Hey there, time traveller!
This article was published 13/1/2014 (1013 days ago), so information in it may no longer be current.
A U.S. patient-safety expert cast doubt Monday on the value of placing an onus on taxicab drivers to ensure discharged emergency room patients get into their homes safely.
Dr. Harvey Fineberg, president of the Washington-based U.S. Institute of Medicine, said waiting for clients to enter their homes before driving away "might be a nice courtesy" and some cabbies may be happy to do it.
"But I think the idea that you avoid medical catastrophes by charging taxi drivers with a responsibility to accompany the patient doesn't strike me, offhand, as a complete solution to the problem," he said.
"What happens if the patient suffers a medical episode in the presence of the taxi driver?" A taxi driver is not equipped to do anything to manage that. So it doesn't seem to be a complete solution to the problem."
Fineberg was interviewed during a visit to the University of Manitoba on Monday. Today, he is scheduled to address medical faculty and students on quality, safety and value in health care.
An expert on patient safety, quality of care and public health policy, Fineberg said the issues surrounding the deaths of the two Winnipeg men who died after being dropped off by cab are complex.
It's not uncommon in the United States, for instance, to read stories about individuals who go for a checkup, are given a clean bill of health and suffer a heart attack that evening or the next day.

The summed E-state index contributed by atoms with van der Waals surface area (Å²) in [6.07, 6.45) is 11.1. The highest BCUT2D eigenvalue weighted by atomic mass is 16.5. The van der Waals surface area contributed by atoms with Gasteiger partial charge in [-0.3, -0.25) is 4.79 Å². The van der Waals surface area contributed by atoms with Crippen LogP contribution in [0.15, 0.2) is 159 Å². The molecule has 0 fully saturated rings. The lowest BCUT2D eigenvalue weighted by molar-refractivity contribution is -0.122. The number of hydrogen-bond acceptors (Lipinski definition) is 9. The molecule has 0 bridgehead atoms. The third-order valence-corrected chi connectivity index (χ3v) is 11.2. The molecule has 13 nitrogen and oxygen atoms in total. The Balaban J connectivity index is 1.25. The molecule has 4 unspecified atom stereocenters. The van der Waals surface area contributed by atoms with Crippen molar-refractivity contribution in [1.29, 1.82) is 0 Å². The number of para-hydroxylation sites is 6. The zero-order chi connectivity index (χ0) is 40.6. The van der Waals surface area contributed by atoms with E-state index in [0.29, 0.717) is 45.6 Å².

"We do know that these events, the sudden-death events, can occur without notice, without ability to detect and to anticipate the precarious state of the patient at that time," he said. "It's not a unique kind of event by any means."
If a person comes in with a badly cut arm, is treated and sent home, you can't fault a hospital's patient-discharge protocol if the patient suffers a heart attack when they get home, Fineberg said. "You really need to know the specifics of the case before you make any kind of judgment."
A central question is whether patients are capable of being discharged on their own or whether they should have someone accompany them home, he said. That's a medical call.
"I don't think it's practical, for example, to say everyone... leaving an emergency room must be accompanied by another individual. That's probably too inclusive a policy. But there might be a threshold of condition or age in which it would begin to make sense to have that kind of expectation, if not (an) absolute requirement."
Fineberg said in reviewing the two recent deaths, hospital officials should do more than examine what occurred once the patient entered hospital. Their investigation should be carried out from the "patient's point of view" and start with what caused the person to go to the hospital in the first place.